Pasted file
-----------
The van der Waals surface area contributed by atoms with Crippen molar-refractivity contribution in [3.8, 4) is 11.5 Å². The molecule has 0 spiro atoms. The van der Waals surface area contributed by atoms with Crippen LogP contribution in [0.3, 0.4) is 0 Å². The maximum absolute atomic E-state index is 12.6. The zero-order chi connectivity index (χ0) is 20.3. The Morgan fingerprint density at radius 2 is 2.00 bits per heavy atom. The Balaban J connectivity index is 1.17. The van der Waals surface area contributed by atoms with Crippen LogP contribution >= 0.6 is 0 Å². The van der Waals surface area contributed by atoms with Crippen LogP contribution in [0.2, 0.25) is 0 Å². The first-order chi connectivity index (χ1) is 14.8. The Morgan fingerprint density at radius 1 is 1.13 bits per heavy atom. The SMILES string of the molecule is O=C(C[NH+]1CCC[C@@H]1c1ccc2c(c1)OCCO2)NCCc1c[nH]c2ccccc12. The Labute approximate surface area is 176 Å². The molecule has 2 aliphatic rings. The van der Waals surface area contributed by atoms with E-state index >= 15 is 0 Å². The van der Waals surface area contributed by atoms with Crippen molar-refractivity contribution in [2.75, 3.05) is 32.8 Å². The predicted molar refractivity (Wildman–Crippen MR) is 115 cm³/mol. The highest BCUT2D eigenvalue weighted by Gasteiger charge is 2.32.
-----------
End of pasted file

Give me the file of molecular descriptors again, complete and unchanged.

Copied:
The van der Waals surface area contributed by atoms with Crippen molar-refractivity contribution in [3.8, 4) is 11.5 Å². The molecule has 0 spiro atoms. The van der Waals surface area contributed by atoms with Crippen LogP contribution in [0.3, 0.4) is 0 Å². The maximum absolute atomic E-state index is 12.6. The zero-order chi connectivity index (χ0) is 20.3. The Morgan fingerprint density at radius 2 is 2.00 bits per heavy atom. The Balaban J connectivity index is 1.17. The van der Waals surface area contributed by atoms with Crippen LogP contribution >= 0.6 is 0 Å². The van der Waals surface area contributed by atoms with Crippen LogP contribution in [0.2, 0.25) is 0 Å². The first-order chi connectivity index (χ1) is 14.8. The Morgan fingerprint density at radius 1 is 1.13 bits per heavy atom. The SMILES string of the molecule is O=C(C[NH+]1CCC[C@@H]1c1ccc2c(c1)OCCO2)NCCc1c[nH]c2ccccc12. The Labute approximate surface area is 176 Å². The molecule has 2 aliphatic rings. The van der Waals surface area contributed by atoms with E-state index >= 15 is 0 Å². The van der Waals surface area contributed by atoms with Crippen molar-refractivity contribution in [2.75, 3.05) is 32.8 Å². The predicted molar refractivity (Wildman–Crippen MR) is 115 cm³/mol. The highest BCUT2D eigenvalue weighted by Gasteiger charge is 2.32.